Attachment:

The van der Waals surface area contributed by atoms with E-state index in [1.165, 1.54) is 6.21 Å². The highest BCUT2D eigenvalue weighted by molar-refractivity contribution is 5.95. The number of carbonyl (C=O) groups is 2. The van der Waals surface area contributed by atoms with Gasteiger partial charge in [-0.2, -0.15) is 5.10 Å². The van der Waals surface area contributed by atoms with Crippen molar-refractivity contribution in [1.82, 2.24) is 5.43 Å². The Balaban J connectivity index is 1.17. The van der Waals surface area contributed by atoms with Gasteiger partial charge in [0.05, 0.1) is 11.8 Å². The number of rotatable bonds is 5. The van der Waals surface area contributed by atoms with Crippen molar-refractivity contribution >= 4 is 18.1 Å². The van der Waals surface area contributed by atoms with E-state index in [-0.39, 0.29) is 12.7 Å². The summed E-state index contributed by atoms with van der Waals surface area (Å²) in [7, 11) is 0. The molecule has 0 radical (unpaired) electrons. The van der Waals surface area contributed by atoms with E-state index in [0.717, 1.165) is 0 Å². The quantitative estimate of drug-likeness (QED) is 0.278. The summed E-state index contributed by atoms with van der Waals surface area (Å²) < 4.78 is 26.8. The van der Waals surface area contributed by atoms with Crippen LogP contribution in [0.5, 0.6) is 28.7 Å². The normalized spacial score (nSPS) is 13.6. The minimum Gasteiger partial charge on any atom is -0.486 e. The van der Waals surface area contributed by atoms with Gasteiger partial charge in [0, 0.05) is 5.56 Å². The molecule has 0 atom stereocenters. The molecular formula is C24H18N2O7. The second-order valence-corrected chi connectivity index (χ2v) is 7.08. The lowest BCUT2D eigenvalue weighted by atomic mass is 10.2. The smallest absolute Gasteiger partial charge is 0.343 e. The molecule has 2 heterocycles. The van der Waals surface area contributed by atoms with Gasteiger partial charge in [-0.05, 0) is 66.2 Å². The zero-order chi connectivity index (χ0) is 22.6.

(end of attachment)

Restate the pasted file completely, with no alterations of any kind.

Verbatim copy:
The van der Waals surface area contributed by atoms with E-state index in [1.165, 1.54) is 6.21 Å². The highest BCUT2D eigenvalue weighted by molar-refractivity contribution is 5.95. The number of carbonyl (C=O) groups is 2. The van der Waals surface area contributed by atoms with Gasteiger partial charge in [-0.2, -0.15) is 5.10 Å². The van der Waals surface area contributed by atoms with Crippen molar-refractivity contribution in [1.82, 2.24) is 5.43 Å². The Balaban J connectivity index is 1.17. The van der Waals surface area contributed by atoms with Gasteiger partial charge in [0.05, 0.1) is 11.8 Å². The number of rotatable bonds is 5. The van der Waals surface area contributed by atoms with Crippen molar-refractivity contribution >= 4 is 18.1 Å². The van der Waals surface area contributed by atoms with E-state index in [-0.39, 0.29) is 12.7 Å². The summed E-state index contributed by atoms with van der Waals surface area (Å²) in [7, 11) is 0. The molecule has 0 radical (unpaired) electrons. The van der Waals surface area contributed by atoms with E-state index in [0.717, 1.165) is 0 Å². The quantitative estimate of drug-likeness (QED) is 0.278. The summed E-state index contributed by atoms with van der Waals surface area (Å²) < 4.78 is 26.8. The van der Waals surface area contributed by atoms with Crippen LogP contribution in [0.5, 0.6) is 28.7 Å². The normalized spacial score (nSPS) is 13.6. The minimum Gasteiger partial charge on any atom is -0.486 e. The van der Waals surface area contributed by atoms with Gasteiger partial charge in [0, 0.05) is 5.56 Å². The molecule has 0 atom stereocenters. The molecular formula is C24H18N2O7. The second-order valence-corrected chi connectivity index (χ2v) is 7.08. The lowest BCUT2D eigenvalue weighted by atomic mass is 10.2. The smallest absolute Gasteiger partial charge is 0.343 e. The molecule has 2 heterocycles. The van der Waals surface area contributed by atoms with Gasteiger partial charge in [-0.05, 0) is 66.2 Å². The zero-order chi connectivity index (χ0) is 22.6.